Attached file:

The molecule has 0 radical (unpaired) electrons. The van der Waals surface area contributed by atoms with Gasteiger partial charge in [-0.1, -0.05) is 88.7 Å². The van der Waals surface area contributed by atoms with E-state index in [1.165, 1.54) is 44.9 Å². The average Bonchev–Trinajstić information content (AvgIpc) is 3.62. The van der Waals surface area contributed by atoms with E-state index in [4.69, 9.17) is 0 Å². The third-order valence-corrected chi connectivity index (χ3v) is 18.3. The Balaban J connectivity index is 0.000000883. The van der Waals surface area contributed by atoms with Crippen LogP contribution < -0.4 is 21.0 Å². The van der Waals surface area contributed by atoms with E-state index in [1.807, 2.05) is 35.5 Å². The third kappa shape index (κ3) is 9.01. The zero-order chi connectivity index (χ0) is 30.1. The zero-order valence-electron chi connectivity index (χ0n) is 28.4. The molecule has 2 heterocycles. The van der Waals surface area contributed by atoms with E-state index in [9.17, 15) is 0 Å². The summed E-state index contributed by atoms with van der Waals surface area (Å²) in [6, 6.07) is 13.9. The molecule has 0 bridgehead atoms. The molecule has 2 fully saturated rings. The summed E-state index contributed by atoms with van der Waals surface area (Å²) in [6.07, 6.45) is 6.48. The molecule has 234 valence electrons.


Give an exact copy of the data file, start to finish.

The molecule has 0 radical (unpaired) electrons. The van der Waals surface area contributed by atoms with Gasteiger partial charge in [-0.1, -0.05) is 88.7 Å². The van der Waals surface area contributed by atoms with E-state index in [1.165, 1.54) is 44.9 Å². The average Bonchev–Trinajstić information content (AvgIpc) is 3.62. The van der Waals surface area contributed by atoms with E-state index in [4.69, 9.17) is 0 Å². The third-order valence-corrected chi connectivity index (χ3v) is 18.3. The Balaban J connectivity index is 0.000000883. The van der Waals surface area contributed by atoms with Crippen LogP contribution < -0.4 is 21.0 Å². The van der Waals surface area contributed by atoms with E-state index in [1.807, 2.05) is 35.5 Å². The third kappa shape index (κ3) is 9.01. The zero-order chi connectivity index (χ0) is 30.1. The zero-order valence-electron chi connectivity index (χ0n) is 28.4. The molecule has 2 heterocycles. The van der Waals surface area contributed by atoms with E-state index in [9.17, 15) is 0 Å². The summed E-state index contributed by atoms with van der Waals surface area (Å²) in [6, 6.07) is 13.9. The molecule has 0 bridgehead atoms. The molecule has 2 fully saturated rings. The summed E-state index contributed by atoms with van der Waals surface area (Å²) in [6.07, 6.45) is 6.48. The molecule has 234 valence electrons.